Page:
California School Finance
THE LATEST ON SCHOOL FINANCE
California's new school funding law, called the Local Control Funding Formula (LCFF) is a new way for schools to focus on student success.
The LCFF requires school districts to involve parents in planning and decision making as well as in developing Local Control and Accountability Plans (LCAPs). It also:
- Requires your school district to focus on the eight key areas that help all students succeed.
- Provides extra funding for students with greater challenges.
- Gives your district more flexibility for how to spend its money to improve local schools.
The LCFF and LCAPs are a huge opportunity for parents to shape the vision for your children's education and make it happen! Your voice matters – join the conversation!
CALIFORNIA SCHOOLS: STILL CHRONICALLY UNDERFUNDED
While the new Local Control Funding Formula (LCFF) is an exciting, positive step for public schools because it requires parent engagement in planning and decision-making, provides additional funding for students with greater challenges, and gives local school districts more flexibility for how to spend money to improve local schools – LCFF does not change the fact that, overall, California's schools remain chronically underfunded.
The LCFF reforms how dollars from the state get distributed to, and spent by, local school districts, but it does not address the true need for adequate funding so schools can provide the level programs and services that all students deserve.
For more than three decades, California has funded its public schools below the national average. During the recession that started in 2008, the funding went from bad to worse.
The 2014 Education Week Quality Counts report ranked California 50th among states in adjusted per-student expenditures.* A recovering economy and a temporary tax helped to stabilize funding in 2012-13 and 2013-14, but it will be many years before the deep cuts that were made are restored. Even when the new LCFF is fully implemented, without further action, school funding in California will still lag behind other states.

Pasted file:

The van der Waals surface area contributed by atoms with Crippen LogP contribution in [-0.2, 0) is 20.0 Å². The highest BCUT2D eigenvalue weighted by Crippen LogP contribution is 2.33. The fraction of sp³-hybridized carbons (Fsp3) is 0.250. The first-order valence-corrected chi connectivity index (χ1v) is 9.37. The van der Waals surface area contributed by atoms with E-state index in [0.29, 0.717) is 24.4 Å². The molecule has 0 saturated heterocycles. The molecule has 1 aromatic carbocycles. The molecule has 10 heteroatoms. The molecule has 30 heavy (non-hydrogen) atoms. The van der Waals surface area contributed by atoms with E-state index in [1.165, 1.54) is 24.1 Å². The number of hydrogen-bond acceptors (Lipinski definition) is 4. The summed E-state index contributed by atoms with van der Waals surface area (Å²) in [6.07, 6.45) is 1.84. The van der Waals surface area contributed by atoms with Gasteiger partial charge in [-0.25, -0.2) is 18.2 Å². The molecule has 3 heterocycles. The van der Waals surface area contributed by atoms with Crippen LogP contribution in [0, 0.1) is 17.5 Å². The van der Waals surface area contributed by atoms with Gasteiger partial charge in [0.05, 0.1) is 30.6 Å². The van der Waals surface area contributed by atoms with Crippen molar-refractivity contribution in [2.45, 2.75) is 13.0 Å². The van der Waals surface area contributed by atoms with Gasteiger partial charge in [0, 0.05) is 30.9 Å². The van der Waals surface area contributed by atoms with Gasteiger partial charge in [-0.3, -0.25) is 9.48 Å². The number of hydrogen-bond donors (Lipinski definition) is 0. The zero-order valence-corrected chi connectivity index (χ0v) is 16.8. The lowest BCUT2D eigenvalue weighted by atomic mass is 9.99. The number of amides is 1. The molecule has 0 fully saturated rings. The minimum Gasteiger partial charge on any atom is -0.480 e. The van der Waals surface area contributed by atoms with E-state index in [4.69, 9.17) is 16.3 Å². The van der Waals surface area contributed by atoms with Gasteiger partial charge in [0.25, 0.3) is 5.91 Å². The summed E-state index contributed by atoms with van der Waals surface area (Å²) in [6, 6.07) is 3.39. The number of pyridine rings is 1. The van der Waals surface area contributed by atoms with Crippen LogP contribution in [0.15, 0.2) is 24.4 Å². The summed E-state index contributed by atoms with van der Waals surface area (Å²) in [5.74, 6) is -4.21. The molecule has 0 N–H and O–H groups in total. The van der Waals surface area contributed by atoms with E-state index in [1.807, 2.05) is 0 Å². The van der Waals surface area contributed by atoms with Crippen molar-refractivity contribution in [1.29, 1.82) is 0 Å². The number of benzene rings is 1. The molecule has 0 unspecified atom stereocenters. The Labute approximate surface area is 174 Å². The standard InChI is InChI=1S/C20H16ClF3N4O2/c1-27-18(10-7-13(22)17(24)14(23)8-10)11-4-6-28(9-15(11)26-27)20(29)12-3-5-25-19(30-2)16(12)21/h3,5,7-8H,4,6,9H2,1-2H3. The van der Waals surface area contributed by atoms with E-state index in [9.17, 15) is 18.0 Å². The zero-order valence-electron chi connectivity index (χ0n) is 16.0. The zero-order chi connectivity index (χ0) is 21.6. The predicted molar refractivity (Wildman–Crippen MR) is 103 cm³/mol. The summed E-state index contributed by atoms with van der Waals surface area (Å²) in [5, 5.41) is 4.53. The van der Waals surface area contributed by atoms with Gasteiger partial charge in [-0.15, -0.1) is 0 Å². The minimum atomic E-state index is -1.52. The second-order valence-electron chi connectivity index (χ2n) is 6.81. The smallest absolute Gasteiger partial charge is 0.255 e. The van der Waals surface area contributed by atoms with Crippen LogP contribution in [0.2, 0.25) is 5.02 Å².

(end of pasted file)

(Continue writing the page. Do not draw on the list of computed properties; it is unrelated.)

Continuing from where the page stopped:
*This analysis accounts for regional cost differences and is based on 2011 data. California spent an average of $8,341 per student compared to the national average of $11,864. For more information about California schools, check out Education Week's Quality Counts 2014 and interactive state report cards online.
Download and share information about the need for adequate funding for our schools.
WHAT CAN YOU DO?
Even with the passage of Proposition 30 in 2012, which provides a temporary tax increase, education funding is still sorely insufficient to provide all children with the educational opportunities required for them to be successful in the 21st century.
California State PTA continues to speak up for adequate funding for all students. Urge your locally elected state legislators to END THE CHRONIC UNDERFUNDING OF CALIFORNIA'S SCHOOLS.
Urge legislators to approve a long-term plan to address this funding crisis once and for all, and to move California up from the basement in school funding, so that the programs that all children need to be successful can be restored and built up.
Contact your legislator and send an email, letter, or request a meeting in his or her local office. Urge your legislator to make sure that schools are adequately funded. It is critical to ensuring the long-term success of the new LCFF.
PTA ADVOCACY GOAL
The California State PTA has as an advocacy goal to help secure "adequate funding for every child's education."
USEFUL LINKS ON SCHOOL FINANCE
California State PTA LCFF and LCAP Resources – The "go-to" place for resources, tools and information on the new LCFF and family engagement!
Local Control Funding Formula - Allocations & Apportionments (CA Dept of Education)
EdSource- EdSource was founded in 1977 by a coalition of California State PTA, League of Women Voters, and American Association of University Women. Its purpose is to explain complex education issues.
Ed-Data Partnership - Searchable statistics on school district data such as revenues, student-teacher ratios, and assessment data. Compare districts from the same geographic area or with similar populations.
Legislative Analyst's Office - Public, nonpartisan California government agency that analyzes legislation and ballot measures. Does analysis of all state budget proposals and makes budget recommendations.